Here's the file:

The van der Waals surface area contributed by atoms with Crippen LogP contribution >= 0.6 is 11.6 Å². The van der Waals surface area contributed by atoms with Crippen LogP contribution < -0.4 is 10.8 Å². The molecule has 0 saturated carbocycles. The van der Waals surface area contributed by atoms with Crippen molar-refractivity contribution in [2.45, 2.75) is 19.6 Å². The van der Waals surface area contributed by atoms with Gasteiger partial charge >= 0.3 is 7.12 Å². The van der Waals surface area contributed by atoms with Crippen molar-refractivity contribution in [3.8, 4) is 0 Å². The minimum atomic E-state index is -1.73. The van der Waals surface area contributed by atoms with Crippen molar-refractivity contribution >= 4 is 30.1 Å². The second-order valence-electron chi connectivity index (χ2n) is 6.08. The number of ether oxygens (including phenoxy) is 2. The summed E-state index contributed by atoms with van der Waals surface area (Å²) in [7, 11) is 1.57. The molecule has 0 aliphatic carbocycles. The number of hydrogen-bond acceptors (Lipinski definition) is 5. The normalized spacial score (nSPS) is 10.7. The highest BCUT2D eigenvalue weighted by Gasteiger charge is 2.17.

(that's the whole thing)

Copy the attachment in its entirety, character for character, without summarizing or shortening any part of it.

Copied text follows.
The van der Waals surface area contributed by atoms with Crippen LogP contribution >= 0.6 is 11.6 Å². The van der Waals surface area contributed by atoms with Crippen LogP contribution < -0.4 is 10.8 Å². The molecule has 0 saturated carbocycles. The van der Waals surface area contributed by atoms with Crippen molar-refractivity contribution in [2.45, 2.75) is 19.6 Å². The van der Waals surface area contributed by atoms with Gasteiger partial charge >= 0.3 is 7.12 Å². The van der Waals surface area contributed by atoms with Crippen molar-refractivity contribution in [3.8, 4) is 0 Å². The minimum atomic E-state index is -1.73. The van der Waals surface area contributed by atoms with Crippen molar-refractivity contribution >= 4 is 30.1 Å². The second-order valence-electron chi connectivity index (χ2n) is 6.08. The number of ether oxygens (including phenoxy) is 2. The summed E-state index contributed by atoms with van der Waals surface area (Å²) in [7, 11) is 1.57. The molecule has 0 aliphatic carbocycles. The number of hydrogen-bond acceptors (Lipinski definition) is 5. The normalized spacial score (nSPS) is 10.7. The highest BCUT2D eigenvalue weighted by Gasteiger charge is 2.17.